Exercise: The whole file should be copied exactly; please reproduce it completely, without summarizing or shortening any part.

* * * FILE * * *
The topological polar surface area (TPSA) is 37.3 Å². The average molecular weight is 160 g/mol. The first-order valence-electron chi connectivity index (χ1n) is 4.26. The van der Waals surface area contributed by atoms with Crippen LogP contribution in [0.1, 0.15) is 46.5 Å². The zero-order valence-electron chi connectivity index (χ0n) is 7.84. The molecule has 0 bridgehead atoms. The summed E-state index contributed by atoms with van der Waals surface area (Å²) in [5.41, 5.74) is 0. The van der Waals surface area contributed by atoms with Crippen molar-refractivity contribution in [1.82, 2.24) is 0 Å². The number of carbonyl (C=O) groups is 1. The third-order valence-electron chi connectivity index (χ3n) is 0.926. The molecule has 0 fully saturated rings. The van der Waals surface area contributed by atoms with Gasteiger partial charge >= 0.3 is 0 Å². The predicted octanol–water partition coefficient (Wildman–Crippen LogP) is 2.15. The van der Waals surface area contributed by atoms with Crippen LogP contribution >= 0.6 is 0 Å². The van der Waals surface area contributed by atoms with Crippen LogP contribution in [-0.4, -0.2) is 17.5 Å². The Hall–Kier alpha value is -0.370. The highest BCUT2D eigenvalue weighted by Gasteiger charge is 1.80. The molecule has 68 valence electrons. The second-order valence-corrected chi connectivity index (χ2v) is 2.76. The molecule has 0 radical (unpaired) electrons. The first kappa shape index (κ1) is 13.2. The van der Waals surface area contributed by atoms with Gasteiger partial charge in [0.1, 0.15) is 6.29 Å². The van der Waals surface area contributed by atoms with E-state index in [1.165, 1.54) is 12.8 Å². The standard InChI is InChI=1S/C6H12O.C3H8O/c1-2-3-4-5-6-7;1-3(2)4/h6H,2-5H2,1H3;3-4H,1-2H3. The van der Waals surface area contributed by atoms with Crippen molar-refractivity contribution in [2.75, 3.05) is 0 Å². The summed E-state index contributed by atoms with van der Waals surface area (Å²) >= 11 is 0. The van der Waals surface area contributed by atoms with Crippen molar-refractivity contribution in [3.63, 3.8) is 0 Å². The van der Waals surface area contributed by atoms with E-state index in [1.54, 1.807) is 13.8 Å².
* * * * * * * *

The topological polar surface area (TPSA) is 37.3 Å². The average molecular weight is 160 g/mol. The first-order valence-electron chi connectivity index (χ1n) is 4.26. The van der Waals surface area contributed by atoms with Crippen LogP contribution in [0.1, 0.15) is 46.5 Å². The zero-order valence-electron chi connectivity index (χ0n) is 7.84. The molecule has 0 bridgehead atoms. The summed E-state index contributed by atoms with van der Waals surface area (Å²) in [5.41, 5.74) is 0. The van der Waals surface area contributed by atoms with Crippen molar-refractivity contribution in [1.82, 2.24) is 0 Å². The number of carbonyl (C=O) groups is 1. The third-order valence-electron chi connectivity index (χ3n) is 0.926. The molecule has 0 fully saturated rings. The van der Waals surface area contributed by atoms with Gasteiger partial charge >= 0.3 is 0 Å². The predicted octanol–water partition coefficient (Wildman–Crippen LogP) is 2.15. The van der Waals surface area contributed by atoms with Crippen LogP contribution >= 0.6 is 0 Å². The van der Waals surface area contributed by atoms with Crippen LogP contribution in [-0.4, -0.2) is 17.5 Å². The Hall–Kier alpha value is -0.370. The highest BCUT2D eigenvalue weighted by Gasteiger charge is 1.80. The molecule has 68 valence electrons. The second-order valence-corrected chi connectivity index (χ2v) is 2.76. The molecule has 0 radical (unpaired) electrons. The first kappa shape index (κ1) is 13.2. The van der Waals surface area contributed by atoms with Gasteiger partial charge in [0.1, 0.15) is 6.29 Å². The van der Waals surface area contributed by atoms with E-state index in [1.165, 1.54) is 12.8 Å². The standard InChI is InChI=1S/C6H12O.C3H8O/c1-2-3-4-5-6-7;1-3(2)4/h6H,2-5H2,1H3;3-4H,1-2H3. The van der Waals surface area contributed by atoms with Crippen molar-refractivity contribution in [2.75, 3.05) is 0 Å². The summed E-state index contributed by atoms with van der Waals surface area (Å²) >= 11 is 0. The van der Waals surface area contributed by atoms with Crippen molar-refractivity contribution in [3.63, 3.8) is 0 Å². The van der Waals surface area contributed by atoms with E-state index in [1.54, 1.807) is 13.8 Å².